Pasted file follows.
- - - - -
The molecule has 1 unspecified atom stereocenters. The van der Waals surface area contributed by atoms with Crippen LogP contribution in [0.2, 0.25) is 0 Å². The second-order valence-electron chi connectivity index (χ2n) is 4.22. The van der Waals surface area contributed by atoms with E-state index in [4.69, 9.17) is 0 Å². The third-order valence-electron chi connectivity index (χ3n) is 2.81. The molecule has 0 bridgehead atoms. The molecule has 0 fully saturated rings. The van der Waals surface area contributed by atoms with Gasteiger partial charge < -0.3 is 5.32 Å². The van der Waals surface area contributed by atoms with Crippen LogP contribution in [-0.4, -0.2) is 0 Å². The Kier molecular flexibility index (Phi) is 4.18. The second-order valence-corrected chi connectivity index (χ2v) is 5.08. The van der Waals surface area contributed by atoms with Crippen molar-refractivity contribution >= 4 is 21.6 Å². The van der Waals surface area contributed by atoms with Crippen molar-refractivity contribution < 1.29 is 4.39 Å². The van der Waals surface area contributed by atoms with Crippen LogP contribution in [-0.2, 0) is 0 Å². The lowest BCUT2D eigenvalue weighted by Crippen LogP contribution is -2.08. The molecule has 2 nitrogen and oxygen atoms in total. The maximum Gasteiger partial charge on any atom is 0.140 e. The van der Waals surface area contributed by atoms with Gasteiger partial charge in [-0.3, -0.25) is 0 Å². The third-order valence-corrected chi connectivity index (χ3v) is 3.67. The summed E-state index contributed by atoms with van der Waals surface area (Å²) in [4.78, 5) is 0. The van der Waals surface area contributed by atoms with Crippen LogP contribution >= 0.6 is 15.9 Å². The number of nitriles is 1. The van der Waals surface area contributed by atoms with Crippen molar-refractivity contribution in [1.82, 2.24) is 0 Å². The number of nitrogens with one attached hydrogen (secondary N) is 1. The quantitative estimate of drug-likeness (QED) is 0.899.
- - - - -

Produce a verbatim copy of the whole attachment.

The molecule has 1 unspecified atom stereocenters. The van der Waals surface area contributed by atoms with Crippen LogP contribution in [0.2, 0.25) is 0 Å². The second-order valence-electron chi connectivity index (χ2n) is 4.22. The van der Waals surface area contributed by atoms with E-state index in [4.69, 9.17) is 0 Å². The third-order valence-electron chi connectivity index (χ3n) is 2.81. The molecule has 0 bridgehead atoms. The molecule has 0 fully saturated rings. The van der Waals surface area contributed by atoms with Gasteiger partial charge < -0.3 is 5.32 Å². The van der Waals surface area contributed by atoms with Crippen LogP contribution in [-0.4, -0.2) is 0 Å². The Kier molecular flexibility index (Phi) is 4.18. The second-order valence-corrected chi connectivity index (χ2v) is 5.08. The van der Waals surface area contributed by atoms with Crippen molar-refractivity contribution >= 4 is 21.6 Å². The van der Waals surface area contributed by atoms with Crippen molar-refractivity contribution < 1.29 is 4.39 Å². The van der Waals surface area contributed by atoms with Crippen LogP contribution in [-0.2, 0) is 0 Å². The lowest BCUT2D eigenvalue weighted by Crippen LogP contribution is -2.08. The molecule has 2 nitrogen and oxygen atoms in total. The maximum Gasteiger partial charge on any atom is 0.140 e. The van der Waals surface area contributed by atoms with Gasteiger partial charge in [-0.3, -0.25) is 0 Å². The third-order valence-corrected chi connectivity index (χ3v) is 3.67. The summed E-state index contributed by atoms with van der Waals surface area (Å²) in [4.78, 5) is 0. The van der Waals surface area contributed by atoms with Crippen LogP contribution >= 0.6 is 15.9 Å². The number of nitriles is 1. The van der Waals surface area contributed by atoms with Crippen molar-refractivity contribution in [1.82, 2.24) is 0 Å². The number of nitrogens with one attached hydrogen (secondary N) is 1. The quantitative estimate of drug-likeness (QED) is 0.899.